Close on the heels of SpicyIP’s new logo, there’s spicy news that a Mumbai banner – Mirchi Movies (and I shan’t make things more obvious) – has been sued for IPR violations by Warner Brothers over the choice of title of its children’s film, Hari Puttar — A Comedy of Terrors, for being too similar to its “Harry Potter” franchise.
The Mumbai studio is particularly concerned over why WB should have chosen to sue a fortnight before the release, when the title Hari Puttar had been registered way back in 2005.
Some of you may recall the Durga Puja drama about the Hogwarts Castle-pandal from last year, where although the injunction was in Warner Bros’ favour, the pandal was allowed to keep standing. In that case, the structure was an acknowledged reproduction of the imaginary castle, and therefore a challenge was more understandable. in this Hari Puttar lawsuit, there is little to defend apart from a syllabic similarity. The Indian film’s characters apparently bears no resemblance to Rowling’s creations. In fact, there are suggestions that the film looks more like an Indian-ised version of Macaulay Culkin’s Home Alone films.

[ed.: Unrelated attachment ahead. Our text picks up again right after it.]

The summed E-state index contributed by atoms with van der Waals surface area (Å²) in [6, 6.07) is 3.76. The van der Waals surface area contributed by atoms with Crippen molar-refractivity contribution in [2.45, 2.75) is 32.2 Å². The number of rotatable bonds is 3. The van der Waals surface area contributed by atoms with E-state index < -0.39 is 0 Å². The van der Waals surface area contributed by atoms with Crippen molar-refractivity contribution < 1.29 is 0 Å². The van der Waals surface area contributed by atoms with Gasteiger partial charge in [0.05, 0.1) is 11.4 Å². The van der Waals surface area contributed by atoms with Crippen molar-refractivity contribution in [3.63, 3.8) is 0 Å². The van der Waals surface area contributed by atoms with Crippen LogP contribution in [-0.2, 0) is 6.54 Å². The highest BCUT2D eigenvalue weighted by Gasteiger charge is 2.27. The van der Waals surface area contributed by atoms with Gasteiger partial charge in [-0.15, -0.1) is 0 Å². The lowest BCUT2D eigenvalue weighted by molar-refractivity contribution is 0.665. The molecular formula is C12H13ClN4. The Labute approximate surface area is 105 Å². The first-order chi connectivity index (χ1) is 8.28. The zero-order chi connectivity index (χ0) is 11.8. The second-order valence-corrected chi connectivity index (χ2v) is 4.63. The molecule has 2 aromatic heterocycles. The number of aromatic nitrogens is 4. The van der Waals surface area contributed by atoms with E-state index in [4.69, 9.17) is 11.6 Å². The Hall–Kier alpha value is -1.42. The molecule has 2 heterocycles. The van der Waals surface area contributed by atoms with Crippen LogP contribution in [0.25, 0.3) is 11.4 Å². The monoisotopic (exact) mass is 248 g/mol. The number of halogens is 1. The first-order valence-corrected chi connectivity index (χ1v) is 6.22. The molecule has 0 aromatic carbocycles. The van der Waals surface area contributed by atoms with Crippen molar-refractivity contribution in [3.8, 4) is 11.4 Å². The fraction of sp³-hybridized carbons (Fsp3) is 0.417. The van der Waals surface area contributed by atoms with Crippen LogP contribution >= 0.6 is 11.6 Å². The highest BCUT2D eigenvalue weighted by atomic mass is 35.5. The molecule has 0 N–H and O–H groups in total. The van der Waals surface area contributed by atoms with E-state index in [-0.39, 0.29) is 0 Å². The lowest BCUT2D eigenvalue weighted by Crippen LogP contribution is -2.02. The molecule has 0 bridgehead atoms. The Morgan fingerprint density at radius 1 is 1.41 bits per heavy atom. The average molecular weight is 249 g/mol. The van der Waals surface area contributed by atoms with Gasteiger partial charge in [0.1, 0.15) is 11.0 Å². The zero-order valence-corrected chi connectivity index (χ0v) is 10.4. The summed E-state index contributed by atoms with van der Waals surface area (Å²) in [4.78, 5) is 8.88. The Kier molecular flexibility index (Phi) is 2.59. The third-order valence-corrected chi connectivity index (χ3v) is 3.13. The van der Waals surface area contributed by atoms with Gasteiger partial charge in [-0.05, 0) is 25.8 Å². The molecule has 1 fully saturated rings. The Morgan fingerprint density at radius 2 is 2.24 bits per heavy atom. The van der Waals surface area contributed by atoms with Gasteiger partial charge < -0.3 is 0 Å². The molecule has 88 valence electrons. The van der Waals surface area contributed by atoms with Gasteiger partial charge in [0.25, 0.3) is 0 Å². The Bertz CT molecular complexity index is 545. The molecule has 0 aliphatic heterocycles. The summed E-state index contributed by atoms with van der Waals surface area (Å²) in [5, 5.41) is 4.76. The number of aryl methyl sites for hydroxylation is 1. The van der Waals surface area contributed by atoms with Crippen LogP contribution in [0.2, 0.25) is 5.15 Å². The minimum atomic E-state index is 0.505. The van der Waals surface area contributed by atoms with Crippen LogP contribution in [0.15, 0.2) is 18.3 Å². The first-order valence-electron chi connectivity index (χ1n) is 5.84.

The time period of filing the suit was also similar – just a few days/weeks before the Puja celebrations (in this case, a few weeks before the film release). It is possible that this is strategising on WB’s part ensure that ownership over the franchise is made abundantly clear, and a signal to show that vigilance continues. Otherwise, the suit itself appears to be weak, particularly when considering the cultural prevalence of both “Hari” (a popular given name) and “puttar” (a colloquial north-Indian term for “child”) in the country. Unless, of course, they are suing for something deeper than that… which a Harry Potter non-fan such as self (yes, our ilk does exist!) wouldn’t understand anyway.